Homeowners take fight against gas pipeline land grab to U.S. Supreme Court
For nearly a decade, Michelle and Gary Erb lived on a rustic, 72-acre plot of land east of the Susquehanna River in Lancaster County, Pennsylvania. The bucolic setting was perfect for farming, hiking, and hunting. There, the couple hoped they could build a second home for their sons. But the landscape Gary once called a “deer paradise” became a construction site for a pipeline that can move 1.7 billion cubic feet of natural gas every day.
Transcontinental Gas Pipe Line Company (Transco), a wholly owned subsidiary of the $8.6 billion energy-infrastructure titan Williams, demanded access to the Erbs’ land so it could construct the Atlantic Sunrise project, a 200-mile pipeline that expands the nation’s largest natural-gas pipeline system to the Marcellus Shale. Rich in reserves, the Marcellus Shale has propelled Pennsylvania to become the nation’s second-largest supplier of natural gas, with the state accounting for one-fifth of U.S. natural gas production in 2017.
At first, Transco offered to pay the Erbs for a six-acre easement. When the couple declined, Transco authorized eminent domain and forced the Erbs to hand over the property anyway. It’s now been more than a year and a half since Transco began digging up their land and yet the Erbs still haven’t seen a dime for their land.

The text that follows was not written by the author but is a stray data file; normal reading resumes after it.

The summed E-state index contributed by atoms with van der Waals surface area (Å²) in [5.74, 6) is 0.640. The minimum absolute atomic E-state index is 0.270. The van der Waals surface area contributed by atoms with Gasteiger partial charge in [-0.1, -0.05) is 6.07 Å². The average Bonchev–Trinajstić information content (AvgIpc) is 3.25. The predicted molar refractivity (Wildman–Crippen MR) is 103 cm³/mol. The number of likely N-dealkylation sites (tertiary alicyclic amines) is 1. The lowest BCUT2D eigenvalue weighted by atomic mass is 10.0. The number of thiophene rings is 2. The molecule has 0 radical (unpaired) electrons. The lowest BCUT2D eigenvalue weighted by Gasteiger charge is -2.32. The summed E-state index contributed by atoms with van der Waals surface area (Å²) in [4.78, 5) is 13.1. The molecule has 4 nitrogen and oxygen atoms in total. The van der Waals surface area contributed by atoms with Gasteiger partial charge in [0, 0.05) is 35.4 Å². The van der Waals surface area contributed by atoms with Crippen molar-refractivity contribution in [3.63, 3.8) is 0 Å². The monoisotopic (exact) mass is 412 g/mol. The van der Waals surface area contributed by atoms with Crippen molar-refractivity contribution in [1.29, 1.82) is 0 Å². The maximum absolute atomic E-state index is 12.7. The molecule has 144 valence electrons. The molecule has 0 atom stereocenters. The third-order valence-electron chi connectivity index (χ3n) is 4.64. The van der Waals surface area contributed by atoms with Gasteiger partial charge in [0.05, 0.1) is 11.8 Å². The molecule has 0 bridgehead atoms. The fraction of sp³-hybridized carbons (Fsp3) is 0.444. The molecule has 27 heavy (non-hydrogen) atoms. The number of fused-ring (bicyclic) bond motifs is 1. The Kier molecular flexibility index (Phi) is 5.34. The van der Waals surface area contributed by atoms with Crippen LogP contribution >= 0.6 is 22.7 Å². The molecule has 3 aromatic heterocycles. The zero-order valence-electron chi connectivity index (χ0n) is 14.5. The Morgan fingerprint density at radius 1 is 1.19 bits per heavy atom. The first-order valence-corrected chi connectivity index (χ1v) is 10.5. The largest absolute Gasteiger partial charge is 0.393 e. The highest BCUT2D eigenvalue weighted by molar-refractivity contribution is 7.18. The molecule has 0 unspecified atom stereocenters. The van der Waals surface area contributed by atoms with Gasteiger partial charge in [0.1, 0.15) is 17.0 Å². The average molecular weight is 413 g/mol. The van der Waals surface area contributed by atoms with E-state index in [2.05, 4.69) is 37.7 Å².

On Wednesday, the Erbs, along with their neighbors Stephen Hoffman and Lynda Like, who also saw their land taken, filed a cert petition urging the U.S. Supreme Court to rein in this widespread abuse of eminent domain. Representing the landowners is the Institute for Justice, the public interest law firm that litigated on behalf of homeowners in the Supreme Court’s last major eminent domain case: Kelo v. New London.
What happened to the Erbs is not an isolated incident. In order to build natural gas pipelines, “over the past twenty years, district courts have entered hundreds of preliminary injunctions granting private companies immediate possession of thousands of acres of private land,” the Institute for Justice noted.
Read more from Nick Sibilla with Forbes here.